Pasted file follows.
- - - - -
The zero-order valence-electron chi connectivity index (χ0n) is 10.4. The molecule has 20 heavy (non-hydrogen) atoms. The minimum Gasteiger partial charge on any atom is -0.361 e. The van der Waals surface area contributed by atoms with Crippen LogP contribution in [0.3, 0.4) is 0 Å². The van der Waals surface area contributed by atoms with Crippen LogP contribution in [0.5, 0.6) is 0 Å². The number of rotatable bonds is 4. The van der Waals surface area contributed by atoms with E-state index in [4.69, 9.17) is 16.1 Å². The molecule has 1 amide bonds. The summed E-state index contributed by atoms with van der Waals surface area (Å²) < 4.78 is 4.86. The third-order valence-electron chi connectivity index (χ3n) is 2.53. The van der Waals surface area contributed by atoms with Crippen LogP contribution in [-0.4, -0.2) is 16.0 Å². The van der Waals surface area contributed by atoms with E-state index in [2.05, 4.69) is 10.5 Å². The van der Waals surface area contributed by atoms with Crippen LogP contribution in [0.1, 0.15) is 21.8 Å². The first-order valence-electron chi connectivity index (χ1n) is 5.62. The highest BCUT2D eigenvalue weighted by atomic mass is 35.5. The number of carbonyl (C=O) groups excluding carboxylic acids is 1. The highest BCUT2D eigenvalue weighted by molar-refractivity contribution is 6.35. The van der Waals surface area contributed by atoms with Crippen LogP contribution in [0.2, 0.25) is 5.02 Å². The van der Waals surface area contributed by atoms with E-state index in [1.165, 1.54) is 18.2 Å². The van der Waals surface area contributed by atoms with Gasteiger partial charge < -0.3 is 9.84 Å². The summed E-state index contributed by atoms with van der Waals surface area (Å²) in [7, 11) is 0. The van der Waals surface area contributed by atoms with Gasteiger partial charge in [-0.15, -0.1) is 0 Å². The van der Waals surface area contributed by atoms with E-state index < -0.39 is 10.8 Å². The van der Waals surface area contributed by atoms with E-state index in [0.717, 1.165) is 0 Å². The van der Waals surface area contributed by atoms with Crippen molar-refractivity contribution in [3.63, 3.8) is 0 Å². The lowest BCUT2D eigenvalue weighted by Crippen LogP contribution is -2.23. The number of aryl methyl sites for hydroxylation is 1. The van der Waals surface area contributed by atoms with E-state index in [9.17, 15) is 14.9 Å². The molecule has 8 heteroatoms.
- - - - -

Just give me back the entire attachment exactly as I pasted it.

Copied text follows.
The zero-order valence-electron chi connectivity index (χ0n) is 10.4. The molecule has 20 heavy (non-hydrogen) atoms. The minimum Gasteiger partial charge on any atom is -0.361 e. The van der Waals surface area contributed by atoms with Crippen LogP contribution in [0.3, 0.4) is 0 Å². The van der Waals surface area contributed by atoms with Crippen LogP contribution in [0.5, 0.6) is 0 Å². The number of rotatable bonds is 4. The van der Waals surface area contributed by atoms with E-state index in [4.69, 9.17) is 16.1 Å². The molecule has 1 amide bonds. The summed E-state index contributed by atoms with van der Waals surface area (Å²) < 4.78 is 4.86. The third-order valence-electron chi connectivity index (χ3n) is 2.53. The van der Waals surface area contributed by atoms with Crippen LogP contribution in [-0.4, -0.2) is 16.0 Å². The van der Waals surface area contributed by atoms with E-state index in [2.05, 4.69) is 10.5 Å². The van der Waals surface area contributed by atoms with Crippen LogP contribution in [0.1, 0.15) is 21.8 Å². The first-order valence-electron chi connectivity index (χ1n) is 5.62. The highest BCUT2D eigenvalue weighted by atomic mass is 35.5. The number of carbonyl (C=O) groups excluding carboxylic acids is 1. The highest BCUT2D eigenvalue weighted by molar-refractivity contribution is 6.35. The van der Waals surface area contributed by atoms with Crippen LogP contribution in [0.2, 0.25) is 5.02 Å². The van der Waals surface area contributed by atoms with E-state index in [1.165, 1.54) is 18.2 Å². The van der Waals surface area contributed by atoms with Gasteiger partial charge < -0.3 is 9.84 Å². The summed E-state index contributed by atoms with van der Waals surface area (Å²) in [7, 11) is 0. The van der Waals surface area contributed by atoms with Gasteiger partial charge in [-0.15, -0.1) is 0 Å². The van der Waals surface area contributed by atoms with E-state index < -0.39 is 10.8 Å². The van der Waals surface area contributed by atoms with E-state index in [0.717, 1.165) is 0 Å². The van der Waals surface area contributed by atoms with Crippen molar-refractivity contribution in [3.63, 3.8) is 0 Å². The lowest BCUT2D eigenvalue weighted by Crippen LogP contribution is -2.23. The number of aryl methyl sites for hydroxylation is 1. The van der Waals surface area contributed by atoms with E-state index in [9.17, 15) is 14.9 Å². The molecule has 8 heteroatoms.